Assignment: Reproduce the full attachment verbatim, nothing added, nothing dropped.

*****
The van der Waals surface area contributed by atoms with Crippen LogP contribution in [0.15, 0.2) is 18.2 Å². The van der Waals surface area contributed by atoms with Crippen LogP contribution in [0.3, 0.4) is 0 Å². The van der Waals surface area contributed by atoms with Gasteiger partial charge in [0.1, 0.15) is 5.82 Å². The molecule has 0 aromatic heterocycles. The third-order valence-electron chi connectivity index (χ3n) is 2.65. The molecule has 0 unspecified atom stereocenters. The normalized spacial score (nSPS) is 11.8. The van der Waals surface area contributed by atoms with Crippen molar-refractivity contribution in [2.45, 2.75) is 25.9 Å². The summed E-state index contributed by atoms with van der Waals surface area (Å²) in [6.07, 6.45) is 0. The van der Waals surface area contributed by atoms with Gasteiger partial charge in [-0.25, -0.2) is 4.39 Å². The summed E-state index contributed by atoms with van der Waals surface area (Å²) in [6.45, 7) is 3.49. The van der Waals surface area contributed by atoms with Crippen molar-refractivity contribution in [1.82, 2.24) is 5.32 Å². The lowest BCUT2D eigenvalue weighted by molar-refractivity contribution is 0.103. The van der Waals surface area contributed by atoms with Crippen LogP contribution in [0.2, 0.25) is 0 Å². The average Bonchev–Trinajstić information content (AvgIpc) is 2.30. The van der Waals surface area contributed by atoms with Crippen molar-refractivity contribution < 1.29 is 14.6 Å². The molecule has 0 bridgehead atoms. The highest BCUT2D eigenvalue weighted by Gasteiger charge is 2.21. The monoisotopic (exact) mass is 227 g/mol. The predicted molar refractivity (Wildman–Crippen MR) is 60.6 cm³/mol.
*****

The van der Waals surface area contributed by atoms with Crippen LogP contribution in [0.15, 0.2) is 18.2 Å². The van der Waals surface area contributed by atoms with Crippen LogP contribution in [0.3, 0.4) is 0 Å². The van der Waals surface area contributed by atoms with Gasteiger partial charge in [0.1, 0.15) is 5.82 Å². The molecule has 0 aromatic heterocycles. The third-order valence-electron chi connectivity index (χ3n) is 2.65. The molecule has 0 unspecified atom stereocenters. The normalized spacial score (nSPS) is 11.8. The van der Waals surface area contributed by atoms with Crippen molar-refractivity contribution in [2.45, 2.75) is 25.9 Å². The summed E-state index contributed by atoms with van der Waals surface area (Å²) in [6.07, 6.45) is 0. The van der Waals surface area contributed by atoms with Gasteiger partial charge in [-0.25, -0.2) is 4.39 Å². The summed E-state index contributed by atoms with van der Waals surface area (Å²) in [6.45, 7) is 3.49. The van der Waals surface area contributed by atoms with Crippen molar-refractivity contribution in [1.82, 2.24) is 5.32 Å². The lowest BCUT2D eigenvalue weighted by molar-refractivity contribution is 0.103. The van der Waals surface area contributed by atoms with Crippen LogP contribution in [0.2, 0.25) is 0 Å². The average Bonchev–Trinajstić information content (AvgIpc) is 2.30. The van der Waals surface area contributed by atoms with Crippen molar-refractivity contribution < 1.29 is 14.6 Å². The molecule has 0 bridgehead atoms. The highest BCUT2D eigenvalue weighted by Gasteiger charge is 2.21. The monoisotopic (exact) mass is 227 g/mol. The predicted molar refractivity (Wildman–Crippen MR) is 60.6 cm³/mol.